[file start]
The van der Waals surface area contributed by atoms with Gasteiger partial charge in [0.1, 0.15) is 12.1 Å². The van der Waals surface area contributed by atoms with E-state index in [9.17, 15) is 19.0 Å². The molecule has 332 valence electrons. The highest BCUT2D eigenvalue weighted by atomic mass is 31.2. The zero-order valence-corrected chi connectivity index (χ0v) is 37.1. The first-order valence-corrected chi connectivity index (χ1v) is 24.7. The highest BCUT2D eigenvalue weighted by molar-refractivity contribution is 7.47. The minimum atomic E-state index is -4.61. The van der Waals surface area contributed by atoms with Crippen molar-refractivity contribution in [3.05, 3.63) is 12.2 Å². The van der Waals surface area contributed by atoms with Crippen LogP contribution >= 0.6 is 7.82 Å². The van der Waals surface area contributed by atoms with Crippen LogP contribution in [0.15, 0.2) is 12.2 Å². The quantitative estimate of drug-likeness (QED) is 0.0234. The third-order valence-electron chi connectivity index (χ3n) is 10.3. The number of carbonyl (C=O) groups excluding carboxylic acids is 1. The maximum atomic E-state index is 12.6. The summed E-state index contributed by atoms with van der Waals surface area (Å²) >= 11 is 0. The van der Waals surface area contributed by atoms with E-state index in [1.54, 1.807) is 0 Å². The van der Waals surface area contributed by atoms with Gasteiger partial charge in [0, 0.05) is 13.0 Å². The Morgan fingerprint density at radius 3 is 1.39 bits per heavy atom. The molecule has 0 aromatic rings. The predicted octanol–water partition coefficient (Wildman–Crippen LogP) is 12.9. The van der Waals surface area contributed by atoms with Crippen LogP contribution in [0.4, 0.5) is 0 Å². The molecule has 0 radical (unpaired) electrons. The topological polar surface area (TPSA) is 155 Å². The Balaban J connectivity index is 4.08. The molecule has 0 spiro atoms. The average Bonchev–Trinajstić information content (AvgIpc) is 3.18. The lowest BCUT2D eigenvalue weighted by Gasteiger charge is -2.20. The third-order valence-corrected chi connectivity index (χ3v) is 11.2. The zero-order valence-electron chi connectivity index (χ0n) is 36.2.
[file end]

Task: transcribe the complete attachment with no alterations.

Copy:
The van der Waals surface area contributed by atoms with Gasteiger partial charge in [0.1, 0.15) is 12.1 Å². The van der Waals surface area contributed by atoms with E-state index in [9.17, 15) is 19.0 Å². The molecule has 332 valence electrons. The highest BCUT2D eigenvalue weighted by atomic mass is 31.2. The zero-order valence-corrected chi connectivity index (χ0v) is 37.1. The first-order valence-corrected chi connectivity index (χ1v) is 24.7. The highest BCUT2D eigenvalue weighted by molar-refractivity contribution is 7.47. The minimum atomic E-state index is -4.61. The van der Waals surface area contributed by atoms with Crippen molar-refractivity contribution in [3.05, 3.63) is 12.2 Å². The van der Waals surface area contributed by atoms with Crippen LogP contribution >= 0.6 is 7.82 Å². The van der Waals surface area contributed by atoms with Crippen LogP contribution in [0.15, 0.2) is 12.2 Å². The quantitative estimate of drug-likeness (QED) is 0.0234. The third-order valence-electron chi connectivity index (χ3n) is 10.3. The number of carbonyl (C=O) groups excluding carboxylic acids is 1. The maximum atomic E-state index is 12.6. The summed E-state index contributed by atoms with van der Waals surface area (Å²) >= 11 is 0. The van der Waals surface area contributed by atoms with E-state index in [1.54, 1.807) is 0 Å². The van der Waals surface area contributed by atoms with Gasteiger partial charge in [0, 0.05) is 13.0 Å². The Morgan fingerprint density at radius 3 is 1.39 bits per heavy atom. The molecule has 0 aromatic rings. The predicted octanol–water partition coefficient (Wildman–Crippen LogP) is 12.9. The van der Waals surface area contributed by atoms with Crippen LogP contribution in [0.4, 0.5) is 0 Å². The molecule has 0 radical (unpaired) electrons. The topological polar surface area (TPSA) is 155 Å². The Balaban J connectivity index is 4.08. The molecule has 0 spiro atoms. The average Bonchev–Trinajstić information content (AvgIpc) is 3.18. The lowest BCUT2D eigenvalue weighted by Gasteiger charge is -2.20. The third-order valence-corrected chi connectivity index (χ3v) is 11.2. The zero-order valence-electron chi connectivity index (χ0n) is 36.2.